One Young World Summit 2012, Pittsburgh - Human Rights Plenary

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One Young World Returning Ambassador Pedro Pizano reports on the Human Rights Plenary.

The One Young World -Pittsburgh 2012 plenary session on Human Rights just concluded. To be pithy and to paraphrase David Jones Havas’s introduction of Christine Ockrent: “We will achieve woman’s equality when a completely incompetent woman can get the top job” a good summary would be: “We will have a free world, when everyone in spite of and because of their religion, gender, race, age, upbringing, language, nationality, disability, citizenship, sexual orientation,  action, and views (trying to be exhaustive here, let me know if I missed something) will have the same and equal access to rights and opportunities”.

Kate Robertson kicked off the session by telling us that, “it is easy to forget that there are human rights abuses in the world. There is still widespread sexism, racism, homophobia and other kinds of discrimination. Yesterday we were talking about censorship. Freedom of speech is a human right too.”

She reminded us that the groups that are more vulnerable according to the Global Study are Children, LGBTQ persons and persons with disabilities.

 Ambassadors do not rate the UN or the International Community as being particular effective in protecting and upholding human rights. The pledge asks you to intervene:  “We the OYW Ambassadors, pledge to take responsibility for improving the rights of an oppressed minority in our community.”

Hans Reitz introduced the first speaker from Eritrea, Meron Semedar.  Semedar, Hans told us, mean richness and he is going to tell us how he keeps his joy alive with all that has happened to him.

Eritrea is located in the Horn of Africa. It is bordered by Sudan in the west, Ethiopia in the south, and Djibouti in the southeast. It is identified by Freedom House (a non-partisan non-governmental NGO) as being one of the world’s worst human rights abusers.

 Meron ran away from Eritrea when he was 17 in search of freedom and opportunities. “The university was closed,” he said, “I had no choice but to leave my country.” He made his way to the Sudan and eventually to South Africa where he was received as a Refugee. 

“In most nations, as a refugee,” Meron said,  “you live in fancy refugee camps with nice food, and limited opportunities. The opportunities depend on donor organizations and the political will of the international community, which leads to lack of self-esteem and dependability. Refugees are not well respected nor recognized in the host country and there’s a lot of resentment, and harassment towards refugees.”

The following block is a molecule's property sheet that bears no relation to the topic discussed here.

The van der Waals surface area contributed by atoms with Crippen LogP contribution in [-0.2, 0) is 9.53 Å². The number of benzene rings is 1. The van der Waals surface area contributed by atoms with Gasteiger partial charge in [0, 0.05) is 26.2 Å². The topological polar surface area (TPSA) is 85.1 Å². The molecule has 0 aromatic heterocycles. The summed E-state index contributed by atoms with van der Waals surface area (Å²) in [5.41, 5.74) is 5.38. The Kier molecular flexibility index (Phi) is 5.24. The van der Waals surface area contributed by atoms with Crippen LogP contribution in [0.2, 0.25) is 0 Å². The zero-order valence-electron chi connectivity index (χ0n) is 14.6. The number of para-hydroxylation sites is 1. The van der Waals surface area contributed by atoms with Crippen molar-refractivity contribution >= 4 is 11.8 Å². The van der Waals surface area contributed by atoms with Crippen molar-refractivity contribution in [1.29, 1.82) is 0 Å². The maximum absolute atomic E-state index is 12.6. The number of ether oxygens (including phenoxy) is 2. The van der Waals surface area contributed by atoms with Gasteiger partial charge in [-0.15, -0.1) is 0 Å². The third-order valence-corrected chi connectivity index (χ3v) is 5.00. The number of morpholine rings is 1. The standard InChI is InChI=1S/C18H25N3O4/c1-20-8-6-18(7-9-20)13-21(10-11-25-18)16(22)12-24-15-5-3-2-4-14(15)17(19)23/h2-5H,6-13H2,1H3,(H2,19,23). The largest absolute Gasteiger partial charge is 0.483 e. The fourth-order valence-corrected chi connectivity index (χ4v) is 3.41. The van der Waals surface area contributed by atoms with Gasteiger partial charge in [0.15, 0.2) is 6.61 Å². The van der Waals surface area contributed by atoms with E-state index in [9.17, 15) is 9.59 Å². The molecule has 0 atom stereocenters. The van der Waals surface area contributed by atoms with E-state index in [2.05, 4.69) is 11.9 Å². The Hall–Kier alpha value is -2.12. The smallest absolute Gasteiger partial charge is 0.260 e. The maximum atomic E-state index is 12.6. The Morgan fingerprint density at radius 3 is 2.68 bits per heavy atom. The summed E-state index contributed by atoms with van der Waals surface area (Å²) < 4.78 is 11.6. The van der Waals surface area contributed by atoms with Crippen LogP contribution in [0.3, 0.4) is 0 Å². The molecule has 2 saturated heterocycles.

In 2010 according to the UNHCR there were 340,000 persons of concern in Southern Africa, including approximately 146,000 refugees, 193,000 asylum-seekers and 700 returnees.

“I could not endure another human being to go through the same hardship I went to pursue my education, “ Meron said. “So, I started an organization to assist refugees to get tertiary education and educate them on their rights as refugees. “

He’s also a board member of the Eritrea movement for Democracy and Human Rights.  The EMDHR is independent of any government, political affiliation, economic interest or religion. Eritrean students and exiles founded it in December 2003 in the Republic of South Africa in response to the absence of civil and democratic rights of citizens and lack of rule of law in Eritrea. It seeks to inspire change through non-violence and creative dissent.

His incredible resilience and bravery, his ability to rise above the challenges of growing up in one of the worst of the worst countries of earth and his indefatigable joy reminds me of Mukhtar Mai (who was mentioned on the floor the first day).  Mukhtar was gang raped by 14 men in Meerwal, Pakistan and refused to remain silent.  She said: “To raise a voice against oppression is my basic or fundamental right. I have raised my voice for women's rights so what happened to me, may have happened, but it should not happen to any other woman."

Meron finished with a powerful appeal. He reminded us that there are today around 6 million people who are stateless and an estimated 44 million people who have been displaced by violence in the last two decades.   He said:

“Accommodate a refugee inside your community, your country, your government. Recognize the value that refugees bring into making a country multicultural. I feel compelled to close my speech by encouraging you to be part of the solution. The hope of any refugee is to live a useful, peaceful and happy live, somewhere in the world just as you. The hope of any refugee is to live a useful, peaceful and happy live, somewhere in the world just as you.”